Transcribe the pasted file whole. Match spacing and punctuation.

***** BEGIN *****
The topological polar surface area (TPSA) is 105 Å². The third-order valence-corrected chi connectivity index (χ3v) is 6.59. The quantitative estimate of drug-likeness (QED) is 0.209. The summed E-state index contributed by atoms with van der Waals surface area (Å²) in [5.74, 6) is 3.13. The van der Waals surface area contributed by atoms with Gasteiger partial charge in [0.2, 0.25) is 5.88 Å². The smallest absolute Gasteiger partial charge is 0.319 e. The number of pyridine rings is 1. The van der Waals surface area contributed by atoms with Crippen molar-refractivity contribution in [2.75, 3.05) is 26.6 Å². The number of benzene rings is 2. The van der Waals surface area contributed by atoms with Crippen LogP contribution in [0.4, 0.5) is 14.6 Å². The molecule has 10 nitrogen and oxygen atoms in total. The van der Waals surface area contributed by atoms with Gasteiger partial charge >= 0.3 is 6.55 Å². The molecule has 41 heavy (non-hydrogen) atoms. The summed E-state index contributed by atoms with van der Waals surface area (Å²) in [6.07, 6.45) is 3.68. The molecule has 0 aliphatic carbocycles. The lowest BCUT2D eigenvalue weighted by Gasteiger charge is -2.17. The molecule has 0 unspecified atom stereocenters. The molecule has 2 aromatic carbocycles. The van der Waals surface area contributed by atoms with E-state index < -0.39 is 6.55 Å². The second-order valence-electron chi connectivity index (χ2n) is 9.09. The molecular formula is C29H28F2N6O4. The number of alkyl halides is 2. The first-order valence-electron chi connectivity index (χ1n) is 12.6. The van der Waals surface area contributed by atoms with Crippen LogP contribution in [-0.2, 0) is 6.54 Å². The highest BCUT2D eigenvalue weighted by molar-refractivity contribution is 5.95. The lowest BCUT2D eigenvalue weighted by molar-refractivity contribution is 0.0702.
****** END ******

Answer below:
The topological polar surface area (TPSA) is 105 Å². The third-order valence-corrected chi connectivity index (χ3v) is 6.59. The quantitative estimate of drug-likeness (QED) is 0.209. The summed E-state index contributed by atoms with van der Waals surface area (Å²) in [5.74, 6) is 3.13. The van der Waals surface area contributed by atoms with Gasteiger partial charge in [0.2, 0.25) is 5.88 Å². The smallest absolute Gasteiger partial charge is 0.319 e. The number of pyridine rings is 1. The van der Waals surface area contributed by atoms with Crippen molar-refractivity contribution in [2.75, 3.05) is 26.6 Å². The number of benzene rings is 2. The van der Waals surface area contributed by atoms with Crippen LogP contribution in [0.4, 0.5) is 14.6 Å². The molecule has 10 nitrogen and oxygen atoms in total. The van der Waals surface area contributed by atoms with Gasteiger partial charge >= 0.3 is 6.55 Å². The molecule has 41 heavy (non-hydrogen) atoms. The summed E-state index contributed by atoms with van der Waals surface area (Å²) in [6.07, 6.45) is 3.68. The molecule has 0 aliphatic carbocycles. The lowest BCUT2D eigenvalue weighted by Gasteiger charge is -2.17. The molecule has 0 unspecified atom stereocenters. The molecule has 2 aromatic carbocycles. The van der Waals surface area contributed by atoms with E-state index < -0.39 is 6.55 Å². The second-order valence-electron chi connectivity index (χ2n) is 9.09. The molecular formula is C29H28F2N6O4. The number of alkyl halides is 2. The first-order valence-electron chi connectivity index (χ1n) is 12.6. The van der Waals surface area contributed by atoms with Crippen LogP contribution in [-0.2, 0) is 6.54 Å². The highest BCUT2D eigenvalue weighted by molar-refractivity contribution is 5.95. The lowest BCUT2D eigenvalue weighted by molar-refractivity contribution is 0.0702.